More Tips by Kent Hall
Nest, Egg & Chick Removal for bluebirds, chickadees, Tree Swallows (1, 2, 3, 4) and House Wrens (4): What are the Procedures approved by USFWS in Dec., 2006
Partial or complete nests w/o eggs: 1st week; 2nd , 3rd weeks no change, then remove; restart week count if more building occurs; if wet, remove, replace with dry, fine grass or pine needles (white pine preferred).
Touch eggs each week; if they are warm, they are being incubated; if they then turn cold, they have been abandoned and are dead; to test your judgment, remove a single egg and crack it open. If the egg is viable (has a moving embryo), leave the remaining eggs—but if the embryo does not move (= dead) or the egg is empty, remove cold eggs and nest.
It is also possible for dead eggs to be incubated well after they should have hatched (up to four weeks), and are warm to the touch. Leaving eggs in a nest this long simply “robs” the nesting pair of precious time in the season when they could be rebuilding a productive nest. To prevent this problem, estimate the date for the last egg being laid (one egg is laid/day). Add 19 days to that date (14 for incubation; 5 for a delay in incubation) and when the monitoring date hits the 19 days or beyond, remove a single egg and repeat the procedure in #2).
Chicks starving/lethargic: foster into nests with chicks of similar age, + or – 2 days [place with slightly younger, if possible]: 85% reared by adoptive parents in a 4-year study by the ALAS in central WI.
House Wrens Only: If a partial nest of sticks is in your nest box the 1st week, remove them; the 2nd week, remove them and tape the opening. In two weeks, open the box and repeat. The 2nd taping should be left until the end of the season because no other species can nest in the box in the territory of a wren or you can choose to allow the wren to complete its nesting. If egg cup or eggs are found at any time, you should allow the natural cycle to continue.
Where should you put the nest boxes to avoid predators?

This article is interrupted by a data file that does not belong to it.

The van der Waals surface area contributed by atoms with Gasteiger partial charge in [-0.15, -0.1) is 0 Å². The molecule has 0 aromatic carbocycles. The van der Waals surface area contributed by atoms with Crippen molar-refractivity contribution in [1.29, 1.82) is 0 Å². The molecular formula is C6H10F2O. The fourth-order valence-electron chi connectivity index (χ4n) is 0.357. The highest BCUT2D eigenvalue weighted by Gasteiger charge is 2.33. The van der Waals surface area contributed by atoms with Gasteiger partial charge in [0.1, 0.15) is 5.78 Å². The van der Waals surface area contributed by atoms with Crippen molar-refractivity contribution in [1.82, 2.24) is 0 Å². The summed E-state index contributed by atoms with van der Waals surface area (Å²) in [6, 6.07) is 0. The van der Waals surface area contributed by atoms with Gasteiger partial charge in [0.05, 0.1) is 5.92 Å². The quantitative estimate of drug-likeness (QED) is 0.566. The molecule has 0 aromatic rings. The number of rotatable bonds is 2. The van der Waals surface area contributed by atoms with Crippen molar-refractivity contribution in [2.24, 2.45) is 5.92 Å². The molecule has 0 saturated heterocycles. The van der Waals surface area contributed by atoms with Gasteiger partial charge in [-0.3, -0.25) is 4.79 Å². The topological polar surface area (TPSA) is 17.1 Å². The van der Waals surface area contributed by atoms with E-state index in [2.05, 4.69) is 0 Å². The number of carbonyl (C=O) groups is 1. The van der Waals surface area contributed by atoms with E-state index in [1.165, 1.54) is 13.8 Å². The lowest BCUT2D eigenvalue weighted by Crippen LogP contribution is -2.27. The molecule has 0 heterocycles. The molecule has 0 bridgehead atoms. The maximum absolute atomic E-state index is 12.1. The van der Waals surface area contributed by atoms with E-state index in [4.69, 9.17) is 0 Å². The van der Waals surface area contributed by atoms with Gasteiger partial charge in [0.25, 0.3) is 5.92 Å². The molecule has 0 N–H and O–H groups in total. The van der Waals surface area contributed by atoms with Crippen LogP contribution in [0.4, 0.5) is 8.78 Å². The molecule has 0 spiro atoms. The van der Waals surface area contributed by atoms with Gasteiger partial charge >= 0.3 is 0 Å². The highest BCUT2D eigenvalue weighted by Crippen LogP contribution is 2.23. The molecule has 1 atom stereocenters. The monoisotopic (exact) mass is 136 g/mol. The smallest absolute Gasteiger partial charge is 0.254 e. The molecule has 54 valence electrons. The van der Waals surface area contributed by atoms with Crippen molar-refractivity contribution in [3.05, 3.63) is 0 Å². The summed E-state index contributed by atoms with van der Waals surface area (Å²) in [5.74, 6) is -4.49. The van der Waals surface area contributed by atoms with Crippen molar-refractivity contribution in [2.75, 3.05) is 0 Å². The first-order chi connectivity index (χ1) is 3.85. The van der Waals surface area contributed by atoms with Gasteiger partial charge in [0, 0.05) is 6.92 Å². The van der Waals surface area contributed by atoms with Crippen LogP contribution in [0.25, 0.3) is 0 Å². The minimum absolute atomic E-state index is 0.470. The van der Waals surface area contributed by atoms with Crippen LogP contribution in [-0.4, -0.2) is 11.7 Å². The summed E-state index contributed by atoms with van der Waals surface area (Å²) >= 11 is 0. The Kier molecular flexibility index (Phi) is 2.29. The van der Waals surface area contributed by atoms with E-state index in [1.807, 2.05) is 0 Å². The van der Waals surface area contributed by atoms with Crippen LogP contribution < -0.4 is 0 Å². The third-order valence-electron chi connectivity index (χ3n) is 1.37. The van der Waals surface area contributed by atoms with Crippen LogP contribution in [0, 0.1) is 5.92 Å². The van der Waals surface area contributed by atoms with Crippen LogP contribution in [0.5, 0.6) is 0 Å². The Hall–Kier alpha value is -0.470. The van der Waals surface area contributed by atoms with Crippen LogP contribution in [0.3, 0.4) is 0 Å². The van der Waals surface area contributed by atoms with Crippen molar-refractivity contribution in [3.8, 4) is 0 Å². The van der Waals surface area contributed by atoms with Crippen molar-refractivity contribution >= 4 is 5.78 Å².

Do not put boxes on wooden fence or electrical posts.
The cheapest and most convenient mounting system uses 3/4” electrical conduit.
Cut 10’ conduit to 6’-8” lengths.
Flatten 4” at end bury 18” of conduit.
To the remaining 5’ conduit attach two 3/4” clamps and screw to box.
Two 3/4” pieces can be joined with a coupler to make a 6’-8” post.
In the summer of 2012, Leif Marking and assistants videotaped raccoons climbing fence posts covered with PVC tubing.
Previously, it was thought that such protected posts not be climbed by them. It was also thought that one detect raccoon predation raids by nesting materials being pulled from boxes.
The Marking team found that raccoons remove eggs and pop them into their mouths like we do M & M’s without removing nesting materials.
Numerous monitors ask me what causes the loss of eggs with the nest left perfectly intact. We must now suspect that many of these losses are due to raccoons.
To prevent raids of your nest boxes by raccoons, two preventive measures are suggested:Use wool or a wire brush to smooth off oxidized PVC and/orSmear car wax paste on the post.
House Sparrows are exotic, introduced species from Europe. They have no legal protection from the USFWS in North America.
They have a strong, seed crushing beak that easily out-competes the slender/weaker insect-eating beak of other.
The best way to prevent these pests from occupying your nest boxes is to keep them away from livestock (especially cattle) or homes with feeders using millet and/or cracked corn as these locations attract large numbers.
But these pests can fly up to ½ mile to occupy a box, so considerable habitat is lost nest boxes unless another alternate is used.
And the best alternative is a Van Ert trap (VanErt Sparrow traps: 22684 US 69, Leon, Iowa 50144, 641-446-6471, fvanert@grm. net, www.vanerttraps.com (cost is about $10 + S&H) Van Ert are easy to insert and highly effective when used properly. should be set only when the sparrow is building a nest or has already constructed one.
Then, all nesting materials should be removed from the box (including eggs). Usually, the male is trapped and that is a good thing because he is the “enticer” of the female.